Borrowing a page out of our favorite conservative columnist Bob Robb’s notebook, here are some quick takes following this Tuesday’s General Election.
The 2014 election will be remembered for its historically low turnout. It is on track to have a turnout percentage lower than any general election since at least 1974 (and likely longer). In fact, 1998 was the only other election in the past 30 years to have a turnout under 50%. It would be hard to call such abysmal turnout a mandate.
The fact is, younger voters stayed away from this election in droves. Some will point to the negative campaigning and record setting dark money as the culprit. Others will argue that there was very little for young voters to be “for” in this election. As Bob Robb pointed out, the irony is that DuVal had a chance to articulate ideas to set up a “competing future.” By taking all tax possibilities off the table, he did very little to set himself apart and failed to articulate any new, big ideas. Procurement reform wasn’t going to cut it.
McCain Rides Again
Speaking of big ideas, with the Republican takeover over the Senate moving Senator McCain into the chairmanship of the Armed Services Committee, it should be considered a lock that he will run for another term. He has always been a great campaigner over the years and we expect him to jump in with the energy he had when he first went after the seat in 1986. We’re excited at the prospect of him offering up some big ideas to make a bigger tent and offering up solutions to problems to attract the larger audience that show up in Presidential cycles.
Who will take the lead on next year’s budget? The Office of Strategic Planning and Budgeting have said that they are putting things together for the NEXT Governor. So, expect the next budget coming out of OSPB to be the start of a “Ducey” budget, not a “Brewer” budget. Don’t expect Governor Brewer to offer up a budget. The General Election also made the GOP majority in the Arizona State Senate even more lockstep in their budget approach — expect a strong push from the Senate for a budget filled with significant further spending reductions. According to JLBC, the FY2010 total operating expenditures were $9.8 billion and are $9.1 billion for FY2015 signed by Governor Brewer. Speaking of a budget, the Courts have already ordered the state to fund education at a higher level and Arizona’s State Land Trust remains a largely untapped resource for development to fund education.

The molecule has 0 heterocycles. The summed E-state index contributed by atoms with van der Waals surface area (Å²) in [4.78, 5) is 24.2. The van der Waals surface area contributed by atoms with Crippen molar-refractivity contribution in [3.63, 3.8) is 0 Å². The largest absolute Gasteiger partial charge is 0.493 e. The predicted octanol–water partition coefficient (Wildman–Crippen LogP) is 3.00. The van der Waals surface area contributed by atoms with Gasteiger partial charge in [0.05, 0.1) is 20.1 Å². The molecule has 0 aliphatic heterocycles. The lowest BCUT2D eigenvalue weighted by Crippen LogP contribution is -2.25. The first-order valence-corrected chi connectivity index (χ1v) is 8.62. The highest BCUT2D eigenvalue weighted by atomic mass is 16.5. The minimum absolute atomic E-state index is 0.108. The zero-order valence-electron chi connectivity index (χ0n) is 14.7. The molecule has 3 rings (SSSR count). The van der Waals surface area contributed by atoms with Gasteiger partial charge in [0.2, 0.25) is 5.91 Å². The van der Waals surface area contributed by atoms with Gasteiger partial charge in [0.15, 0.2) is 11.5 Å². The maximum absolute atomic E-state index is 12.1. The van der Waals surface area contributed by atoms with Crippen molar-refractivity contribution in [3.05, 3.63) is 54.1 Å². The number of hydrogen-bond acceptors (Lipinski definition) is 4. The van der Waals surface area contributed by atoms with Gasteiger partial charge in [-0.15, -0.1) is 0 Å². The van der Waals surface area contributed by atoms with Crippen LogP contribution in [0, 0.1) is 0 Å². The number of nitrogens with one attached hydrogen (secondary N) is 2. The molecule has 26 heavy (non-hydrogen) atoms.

With the failure of Proposition 487, it’s time to go back to the drawing board on pension reform. It’s a problem that faces more than just Phoenix, so here’s hoping they take a broader approach. It’s up to public safety, the unions, and others to get together and articulate a plan that can help solve this problem. We fully understand what they are against — this is their chance to share some big ideas of their own and talk about what they are “for.”
Elected or Appointed?
Is this the beginning of the end of Superintendent of Public instruction as an elected position? According to the National Association of State Boards of Education, Arizona is only one of 14 states to elect their Superintendent of Public Instruction. In fact, 18 are appointed by their respective Governor, 23 are appointed by their state board of education, and three use other methods. Any bets on when that measure makes it to the ballot?
Nice Guys Finish First
In a campaign cycle filled with negativity, Peoria Council candidate Bridget Binsbacher chose to run a positive campaign and was rewarded as the top vote getter. She was the subject of a half dozen hit pieces, but voters saw through the shenanigans and gave her the top spot — a full 10 points higher than her closest competitor. She now faces a run-off that has stretches all the way to March due to the well publicized ballot printing issues. We wish her luck and are excited to help her keep the positivity going.